Wednesday, February 19, 2020

This Park Is for the Birds

Last Saturday I was at Alejandro's house, and we walked over to the nearby Bosque de San Juan de Aragón, the major park on the north side of the city.



With its sports fields, swimming pool, playgrounds and carnival rides, as well as countless stands selling snacks, it was easy to understand why the park is a popular spot for a weekend outing for the residents of this congested and gritty working-class neighborhood.  But it certainly could not compare with Chapultepec Park or even Bicentennial Park which I had visited the day before.





However, when we reached the lake, my opinion of the park rose, and I found myself snapping lots of photos.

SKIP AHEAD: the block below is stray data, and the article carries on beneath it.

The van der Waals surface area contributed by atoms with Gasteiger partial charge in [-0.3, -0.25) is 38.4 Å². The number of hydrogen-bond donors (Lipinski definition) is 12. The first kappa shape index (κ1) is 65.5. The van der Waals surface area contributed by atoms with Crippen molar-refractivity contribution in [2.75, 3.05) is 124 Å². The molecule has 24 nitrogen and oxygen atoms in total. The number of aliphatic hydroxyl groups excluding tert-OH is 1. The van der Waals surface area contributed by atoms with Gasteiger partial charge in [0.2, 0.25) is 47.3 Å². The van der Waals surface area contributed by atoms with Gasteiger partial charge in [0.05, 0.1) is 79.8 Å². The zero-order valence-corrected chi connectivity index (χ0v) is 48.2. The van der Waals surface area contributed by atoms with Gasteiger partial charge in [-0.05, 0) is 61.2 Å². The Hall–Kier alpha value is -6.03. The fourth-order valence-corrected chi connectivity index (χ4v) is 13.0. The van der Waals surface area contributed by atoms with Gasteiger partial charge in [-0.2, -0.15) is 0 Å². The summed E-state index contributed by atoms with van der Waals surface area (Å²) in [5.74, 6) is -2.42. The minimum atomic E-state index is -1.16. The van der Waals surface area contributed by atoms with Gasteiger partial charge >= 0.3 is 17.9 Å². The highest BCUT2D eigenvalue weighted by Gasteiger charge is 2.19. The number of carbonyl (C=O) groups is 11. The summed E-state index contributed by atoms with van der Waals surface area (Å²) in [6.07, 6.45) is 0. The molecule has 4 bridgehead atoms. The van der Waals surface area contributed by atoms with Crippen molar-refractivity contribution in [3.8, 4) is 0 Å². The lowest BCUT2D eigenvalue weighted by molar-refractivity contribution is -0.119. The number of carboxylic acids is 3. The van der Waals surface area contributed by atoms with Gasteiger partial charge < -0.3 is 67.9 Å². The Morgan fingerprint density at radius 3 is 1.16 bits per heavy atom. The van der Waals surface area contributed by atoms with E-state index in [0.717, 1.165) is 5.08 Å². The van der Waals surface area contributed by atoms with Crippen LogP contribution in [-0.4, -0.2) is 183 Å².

It used to be that you could rent rowboats to go out on the lake, but no longer.  The reason for that is that the lake has been made into a preserve for waterfowl.  It is the only man made aquatic preserve in the city.  In an exploding urban environment in which natural spaces are disappearing, this lake has become a refuge for many species of birds.  Some of them are migratory birds that use this lake as a stopping-off place.

Of course there are a lot of ducks.






There are also a lot of herons.





I did not know what kind of bird this was.  Fortunately there was a sign with pictures identifying the different kinds of waterfowl in the lake.  In Spanish it is called a "monjita" (little nun).  I looked up the Latin name which was also listed on the sign, and in English it is called a black necked stilt.





What surprised me most was that there was a large colony of pelicans.  I always thought of the pelican as a bird that lives along the ocean coasts, but apparently it also lives in fresh water areas.  Apparently there is plenty of fish in the lake to support the colony.




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